“I use all Maxima cleaning and lubricant products. It keeps all of my bikes fresh, clean and functioning properly.”
Deity Sidetrack I-Beam
“Sleek and fast look/style.”
Deity Retina I-Beam Post
Pivot precision-sealed cartridge
“I prefer to use the headsets that come with my bikes, unless they need to be replaced.”
FOX Float DPX2 Elite
Deity Copperhead, 35mm length
“Deity provides solid stems that give me the reach and positioning I am looking for, specific to each of my bikes. I enjoy not only the quality of the Deity stems but the variety of colors they come in as well! Keeps my bikes unique to my style.”
Head angle: 66.5 degrees
Bottom-bracket height: 34.04cm (13.4 inches)
Weight of complete bike: “Shhhhhh, it’s a secret….”
Estimated value of bike: “Rough estimate, $8,500.”
MBA: Where did you grow up?
Kialani Hines: I grew up in Burien, Washington, a town a few miles south of Seattle and right near the Sea-Tac international airport. Yes, I grew up where airplanes look like they are landing in my backyard!
MBA: What kind of work have you done?
KH: I am a full-time mountain biker at the moment. I have done some one-off jobs for some extra cash. The only official job I actually ever had was as a dog washer at a pet boarding/hotel right down the street from my house. I really loved that job but had to quit in order to do all the traveling I wanted to do the first year as a pro mountain biker.
MBA: When did you first learn to ride a bike?
KH: I technically learned how to ride a bike with the girls at my daycare. I clearly remember being at a park riding around a running track. I had never ridden a bike with training wheels, and all the girls were struggling. I seemed to get the hang of it quickly and loved it! This was before BMX and all the racing I would do in the future, but it’s so interesting to look back at a memory like that and realize bikes were always going to be in my future.
MBA: Who taught you?
KH: I sort of learned by just doing it. Whether it was with my daycare or at home with my family, just riding with training wheels, I only got better by attempting to do it. I always say the BMX track really taught me how to ride.
MBA: How long did you race BMX?
KH: I raced BMX for 10 years. BMX bikes have 20-inch wheels, so it was a big jump from BMX to mountain bikes. I started when I was 8 and stopped when I was about 18. I only ever raced as an amateur but did well. Nationally, BMX carried a lot of pressure, so I would race all year and win lots of nationals going into the last race of the year, the “Grand Nationals,” but I always seemed to struggle to put the whole year together on that final weekend. I always wanted to be National Champ but just always seemed to miss my mark. I won other titles, such as many State Championships, R.O.C. champs, Gold Cup Champ, and others in between.
MBA: When did you get your first mountain bike?
KH: I started mountain biking officially in 2016, but I did have a couple of experiences before that. My parents had gotten me a Specialized hardtail “mountain bike” in 2015. We would go out and do some laps around walking trails near my house, and that’s what I had envisioned mountain biking to be. No wonder it took me so long to get into it!
MBA: When did you start competing on mountain bikes?
KH: I made the jump fairly quick after ending my BMX racing in 2015. I had crashed at my final BMX race in 2015 and broken my collarbone. Almost immediately after recovering from that injury, I got a full-suspension mountain bike and started riding! In 2016, I went into racing the full Pro GRT Downhill series.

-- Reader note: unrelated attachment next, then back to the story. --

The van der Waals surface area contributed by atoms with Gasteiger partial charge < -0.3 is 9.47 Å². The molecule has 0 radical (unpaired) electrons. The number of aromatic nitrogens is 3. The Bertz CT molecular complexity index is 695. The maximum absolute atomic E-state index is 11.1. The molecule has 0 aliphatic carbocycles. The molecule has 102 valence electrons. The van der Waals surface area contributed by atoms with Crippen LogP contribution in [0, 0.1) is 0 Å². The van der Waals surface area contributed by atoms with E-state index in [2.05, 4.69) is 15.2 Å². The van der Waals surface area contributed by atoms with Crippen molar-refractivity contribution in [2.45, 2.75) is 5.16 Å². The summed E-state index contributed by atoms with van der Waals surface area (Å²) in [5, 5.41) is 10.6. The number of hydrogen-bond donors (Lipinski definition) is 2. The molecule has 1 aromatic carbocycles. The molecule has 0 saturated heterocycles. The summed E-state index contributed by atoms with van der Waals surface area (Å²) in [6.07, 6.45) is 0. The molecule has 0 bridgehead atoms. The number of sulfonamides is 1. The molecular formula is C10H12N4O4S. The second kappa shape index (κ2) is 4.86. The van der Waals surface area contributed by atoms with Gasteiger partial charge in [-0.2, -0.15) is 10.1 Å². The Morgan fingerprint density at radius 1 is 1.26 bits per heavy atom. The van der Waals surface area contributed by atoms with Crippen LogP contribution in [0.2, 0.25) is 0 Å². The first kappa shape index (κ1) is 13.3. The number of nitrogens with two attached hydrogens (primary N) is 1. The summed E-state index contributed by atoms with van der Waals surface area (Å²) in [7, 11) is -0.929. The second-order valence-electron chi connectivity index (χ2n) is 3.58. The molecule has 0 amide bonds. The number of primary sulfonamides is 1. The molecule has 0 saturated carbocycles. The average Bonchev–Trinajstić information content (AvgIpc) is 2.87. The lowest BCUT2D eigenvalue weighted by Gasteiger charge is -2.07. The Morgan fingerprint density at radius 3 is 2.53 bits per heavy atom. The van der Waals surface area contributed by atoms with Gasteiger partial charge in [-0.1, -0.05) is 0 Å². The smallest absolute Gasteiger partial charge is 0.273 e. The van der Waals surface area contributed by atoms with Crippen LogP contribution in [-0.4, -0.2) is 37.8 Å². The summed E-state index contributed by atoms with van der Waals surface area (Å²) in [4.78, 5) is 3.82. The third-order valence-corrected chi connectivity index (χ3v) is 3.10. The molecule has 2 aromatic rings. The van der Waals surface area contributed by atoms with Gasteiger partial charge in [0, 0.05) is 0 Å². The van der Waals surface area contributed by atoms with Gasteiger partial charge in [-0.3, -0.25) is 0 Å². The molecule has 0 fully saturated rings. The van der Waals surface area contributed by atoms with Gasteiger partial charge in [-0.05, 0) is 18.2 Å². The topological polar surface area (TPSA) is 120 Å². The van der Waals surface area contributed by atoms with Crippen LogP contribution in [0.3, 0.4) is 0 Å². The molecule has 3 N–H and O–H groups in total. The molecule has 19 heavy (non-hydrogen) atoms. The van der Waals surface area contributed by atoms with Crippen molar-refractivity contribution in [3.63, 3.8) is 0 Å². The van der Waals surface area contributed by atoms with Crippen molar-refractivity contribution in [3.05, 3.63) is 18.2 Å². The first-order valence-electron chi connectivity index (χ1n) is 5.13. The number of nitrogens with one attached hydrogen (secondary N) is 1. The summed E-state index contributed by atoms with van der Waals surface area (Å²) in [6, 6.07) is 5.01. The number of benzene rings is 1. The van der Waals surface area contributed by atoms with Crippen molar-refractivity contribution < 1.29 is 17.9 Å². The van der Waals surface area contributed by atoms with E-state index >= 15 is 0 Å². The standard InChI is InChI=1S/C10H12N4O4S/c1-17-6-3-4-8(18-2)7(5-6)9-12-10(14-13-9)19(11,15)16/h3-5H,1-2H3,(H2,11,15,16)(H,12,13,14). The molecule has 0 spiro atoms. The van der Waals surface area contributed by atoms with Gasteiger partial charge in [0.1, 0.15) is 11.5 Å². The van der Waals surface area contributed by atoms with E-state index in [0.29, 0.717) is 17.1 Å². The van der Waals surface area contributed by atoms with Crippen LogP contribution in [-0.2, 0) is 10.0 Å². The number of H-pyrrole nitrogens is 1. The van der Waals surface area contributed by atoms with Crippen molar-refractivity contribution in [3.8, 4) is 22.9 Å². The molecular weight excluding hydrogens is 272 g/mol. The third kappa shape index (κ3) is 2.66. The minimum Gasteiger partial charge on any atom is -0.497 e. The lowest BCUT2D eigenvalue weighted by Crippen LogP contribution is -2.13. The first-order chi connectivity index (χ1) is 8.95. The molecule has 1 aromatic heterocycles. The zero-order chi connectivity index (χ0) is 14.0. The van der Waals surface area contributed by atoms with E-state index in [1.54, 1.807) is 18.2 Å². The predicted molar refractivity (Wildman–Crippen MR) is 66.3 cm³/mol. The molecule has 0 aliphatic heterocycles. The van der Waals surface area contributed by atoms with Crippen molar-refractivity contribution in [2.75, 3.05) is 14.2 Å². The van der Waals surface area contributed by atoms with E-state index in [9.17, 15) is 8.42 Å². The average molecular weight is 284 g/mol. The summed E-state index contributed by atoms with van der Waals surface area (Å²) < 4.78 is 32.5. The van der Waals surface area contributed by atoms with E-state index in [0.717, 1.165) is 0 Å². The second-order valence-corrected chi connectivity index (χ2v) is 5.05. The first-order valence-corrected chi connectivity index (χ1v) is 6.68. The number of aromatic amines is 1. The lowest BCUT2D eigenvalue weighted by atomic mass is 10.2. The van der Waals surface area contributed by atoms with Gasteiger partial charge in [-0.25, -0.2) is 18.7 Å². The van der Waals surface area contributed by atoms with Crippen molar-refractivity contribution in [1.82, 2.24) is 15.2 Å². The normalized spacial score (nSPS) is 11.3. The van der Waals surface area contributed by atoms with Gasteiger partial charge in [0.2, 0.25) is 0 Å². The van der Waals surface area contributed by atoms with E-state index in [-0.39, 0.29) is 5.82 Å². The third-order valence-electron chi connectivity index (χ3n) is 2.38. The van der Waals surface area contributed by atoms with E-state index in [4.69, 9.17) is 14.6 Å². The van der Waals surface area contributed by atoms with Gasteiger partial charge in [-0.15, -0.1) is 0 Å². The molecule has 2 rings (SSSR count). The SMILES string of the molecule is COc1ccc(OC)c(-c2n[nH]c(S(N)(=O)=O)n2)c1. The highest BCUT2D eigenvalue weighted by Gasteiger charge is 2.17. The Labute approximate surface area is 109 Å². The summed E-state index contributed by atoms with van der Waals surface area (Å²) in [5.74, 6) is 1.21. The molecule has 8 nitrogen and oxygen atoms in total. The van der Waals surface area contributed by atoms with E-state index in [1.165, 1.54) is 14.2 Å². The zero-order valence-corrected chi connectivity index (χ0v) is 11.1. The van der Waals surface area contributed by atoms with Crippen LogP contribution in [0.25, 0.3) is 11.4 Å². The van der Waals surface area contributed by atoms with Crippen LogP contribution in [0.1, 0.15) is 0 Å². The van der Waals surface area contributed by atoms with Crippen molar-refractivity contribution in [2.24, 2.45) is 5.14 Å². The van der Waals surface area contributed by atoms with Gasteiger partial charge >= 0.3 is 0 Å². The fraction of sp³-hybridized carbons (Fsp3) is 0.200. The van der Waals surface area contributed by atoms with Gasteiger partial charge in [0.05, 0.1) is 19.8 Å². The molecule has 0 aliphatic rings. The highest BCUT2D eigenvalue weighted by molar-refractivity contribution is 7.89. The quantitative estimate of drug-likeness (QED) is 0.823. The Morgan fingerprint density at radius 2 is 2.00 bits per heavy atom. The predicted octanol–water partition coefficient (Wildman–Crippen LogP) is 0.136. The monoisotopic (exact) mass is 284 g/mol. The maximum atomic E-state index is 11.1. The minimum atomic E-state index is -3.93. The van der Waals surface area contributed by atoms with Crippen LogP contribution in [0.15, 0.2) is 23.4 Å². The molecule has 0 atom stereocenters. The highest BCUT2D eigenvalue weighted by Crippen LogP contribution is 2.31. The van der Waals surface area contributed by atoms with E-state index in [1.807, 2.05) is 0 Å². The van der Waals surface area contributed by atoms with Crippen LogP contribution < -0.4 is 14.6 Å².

MBA: How did you finish in your first competition?
KH: Funny, I actually went out to my local mountain at the time, Stevens Pass, and raced a Thursday night race. Though it wasn’t that long ago, even back in 2015/2016, there weren’t very many girls racing. So, I think it was just me and another girl. I placed first on a six-minute track! I thought, “No way I can do that again.” Mind you, BMX tracks are about 30 seconds; six minutes to me was a lifetime!
MBA: What have been your best results so far?
KH: I think coming in second in the overall for the Queen of Crankworx title twice is a highlight. Crankworx really is the test of who is a great overall rider as far as mountain biking goes, and it’s great to know I am proving that I am officially a true mountain biker—although next time I hope to be on top of that podium!
MBA: Did you go to college?
KH: I did not go the route of college, although it’s not something I keep out of the cards for me.
MBA: What other sports have you played or enjoyed?
KH: I played baseball as a kid. More so because my brother did it and my parents didn’t want me just there watching in the bleachers! I played volleyball in middle school and was quite good. I think that would have been a sport I would have carried on with if I didn’t go the route of biking.
MBA: Can you tell us something interesting or unusual about your family?
KH: When I was younger, my parents used to run a fishing guide service. They fished for salmon on all the rivers in Washington state. I wish I appreciated fishing more when I was younger. It’s something I wish I were able to do more of now, but I never have the time, and, honestly, I didn’t pay attention enough to all the proper ways to do it! Hopefully I can make it a hobby again.
MBA: Is there some other interesting fact or trivia that people might like to know about you?
KH: Something I just want to mention because he’s so special to me is my dog Milo. He is an Australian Blue Heeler. I got him over a year ago and, man, he came into my life at such an important time. Sometimes I don’t know how I lived my life without him! He is the ultimate road-trip buddy, trail dog and entertainment. He is always on and is one of the happiest living things I have ever known. He reminds me to keep calm and be cool, oh, and that there is always time to throw the ball for some fetch. Ha ha!